BlackMatter demands $5.9 million ransom from Iowa farm cooperative

BlackMatter is demanding the ransom so the cooperative can unlock its systems right before the harvest season is set to begin

New Cooperative, an Iowa-based cooperative that operates grain storage elevators and buys crops from farmers, has been hit by a $5.9 million (£4.3 million) ransom demand after being hit by the BlackMatter group. 

The BlackMatter ransomware leak page shows the gang has obtained financial documents, network information for multiple companies associated with New Cooperative, social security numbers and personal information of employees, and source code for Soil Map, a farmer technology platform, ransomware expert Allan Liska told ZDNet.

The group claims to have 1TB of data and has set a timer it says will expire at midday on 25 September. It's also demanding a $5.9 million ransom payment from New Cooperative.

"We have proactively taken our systems offline to contain the threat, and we can confirm it has been successfully contained," New Cooperative said in a statement to Reuters. "We also quickly notified law enforcement and are working closely with data security experts to investigate and remediate the situation."

On social media, there are screenshots of chat logs which appear to be between the ransomware group and New Cooperative. The farming group states that it is critical infrastructure as it is intertwined with the food supply chain in the US, and is asking why it was attacked if BlackMatter claims to not attack critical infrastructure.

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“About 40% of grain production runs on our software, and 11 million animals feed schedules rely on us,” said New Cooperative, before adding that CISA would be demanding answers from the group in the next 12 hours and “we are going to have to tell them exactly what happened and why the food supply chain is disrupted”.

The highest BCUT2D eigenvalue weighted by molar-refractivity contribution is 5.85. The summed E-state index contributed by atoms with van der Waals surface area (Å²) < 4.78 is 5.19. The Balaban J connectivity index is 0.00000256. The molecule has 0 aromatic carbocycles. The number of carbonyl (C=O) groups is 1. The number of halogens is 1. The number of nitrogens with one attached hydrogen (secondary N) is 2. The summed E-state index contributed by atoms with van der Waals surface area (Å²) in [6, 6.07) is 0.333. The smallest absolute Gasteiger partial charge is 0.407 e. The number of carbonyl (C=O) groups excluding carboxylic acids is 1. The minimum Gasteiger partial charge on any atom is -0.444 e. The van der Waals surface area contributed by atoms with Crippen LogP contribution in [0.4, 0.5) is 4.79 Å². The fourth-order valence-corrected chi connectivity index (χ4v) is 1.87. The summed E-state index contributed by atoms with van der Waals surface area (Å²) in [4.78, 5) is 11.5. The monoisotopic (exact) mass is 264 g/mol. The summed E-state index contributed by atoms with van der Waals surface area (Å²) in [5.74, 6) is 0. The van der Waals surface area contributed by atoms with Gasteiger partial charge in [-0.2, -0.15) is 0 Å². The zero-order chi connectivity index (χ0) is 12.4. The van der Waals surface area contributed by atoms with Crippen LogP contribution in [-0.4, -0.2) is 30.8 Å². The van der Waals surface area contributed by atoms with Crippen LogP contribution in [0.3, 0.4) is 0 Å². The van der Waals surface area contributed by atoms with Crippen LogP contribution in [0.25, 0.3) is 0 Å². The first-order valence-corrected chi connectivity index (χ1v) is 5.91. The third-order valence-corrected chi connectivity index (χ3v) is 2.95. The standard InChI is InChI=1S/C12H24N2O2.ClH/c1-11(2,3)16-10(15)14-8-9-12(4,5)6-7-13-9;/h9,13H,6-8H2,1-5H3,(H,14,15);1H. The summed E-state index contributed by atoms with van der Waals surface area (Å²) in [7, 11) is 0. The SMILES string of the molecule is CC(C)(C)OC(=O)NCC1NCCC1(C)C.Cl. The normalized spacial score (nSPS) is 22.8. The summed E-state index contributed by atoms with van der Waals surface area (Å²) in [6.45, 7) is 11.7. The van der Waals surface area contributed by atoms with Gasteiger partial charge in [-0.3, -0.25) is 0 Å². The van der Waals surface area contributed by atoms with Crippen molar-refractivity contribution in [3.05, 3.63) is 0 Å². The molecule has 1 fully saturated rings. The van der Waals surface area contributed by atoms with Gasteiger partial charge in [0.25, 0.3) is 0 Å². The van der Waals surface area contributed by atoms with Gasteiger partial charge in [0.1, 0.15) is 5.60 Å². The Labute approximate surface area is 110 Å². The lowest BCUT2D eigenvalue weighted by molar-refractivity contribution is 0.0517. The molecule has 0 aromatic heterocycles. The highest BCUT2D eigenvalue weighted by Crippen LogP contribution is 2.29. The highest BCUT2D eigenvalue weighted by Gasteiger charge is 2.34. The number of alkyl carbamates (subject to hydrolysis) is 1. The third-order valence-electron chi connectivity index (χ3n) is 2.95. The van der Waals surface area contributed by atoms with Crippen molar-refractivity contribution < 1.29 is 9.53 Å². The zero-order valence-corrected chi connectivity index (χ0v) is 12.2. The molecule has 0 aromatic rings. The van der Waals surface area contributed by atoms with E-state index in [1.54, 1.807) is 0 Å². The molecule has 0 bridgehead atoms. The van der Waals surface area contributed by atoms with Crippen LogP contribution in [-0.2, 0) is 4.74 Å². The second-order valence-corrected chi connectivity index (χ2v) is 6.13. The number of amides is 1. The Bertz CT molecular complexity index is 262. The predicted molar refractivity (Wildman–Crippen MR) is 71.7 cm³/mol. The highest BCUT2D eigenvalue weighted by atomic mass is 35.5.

BlackMatter refused to back down, replying to the company that “you do not fall under the rules, everyone will only incur losses,” before saying the company should come to an agreement with them and solve everything quickly.

Don Roose, the president of US Commodities in West Des Moines, Iowa, told Reuters that the timing of the attack is making it crucial that NEW Cooperative get its systems back online as soon as it can as many farmers will start their combines this week and begin delivering crops to NEW’s elevators across the state.

“They have got you boxed into a corner,” Roose said. “Harvest is right now. This is the week that we are just starting to ramp up harvest, particularly for soybeans.”

IT Pro has contacted New Cooperative for comment. CISA declined to comment on the story.

In June, JBS Foods paid an $11 million (£7.8 million) ransom to hackers who compromised its IT system. The meat processing company fell victim to a ransomware attack in May and was forced to suspend its systems and, in some areas, shut down production for 24 hours. The company confirmed it made the ransom payment to the attackers, totalling $11 million in Bitcoin.

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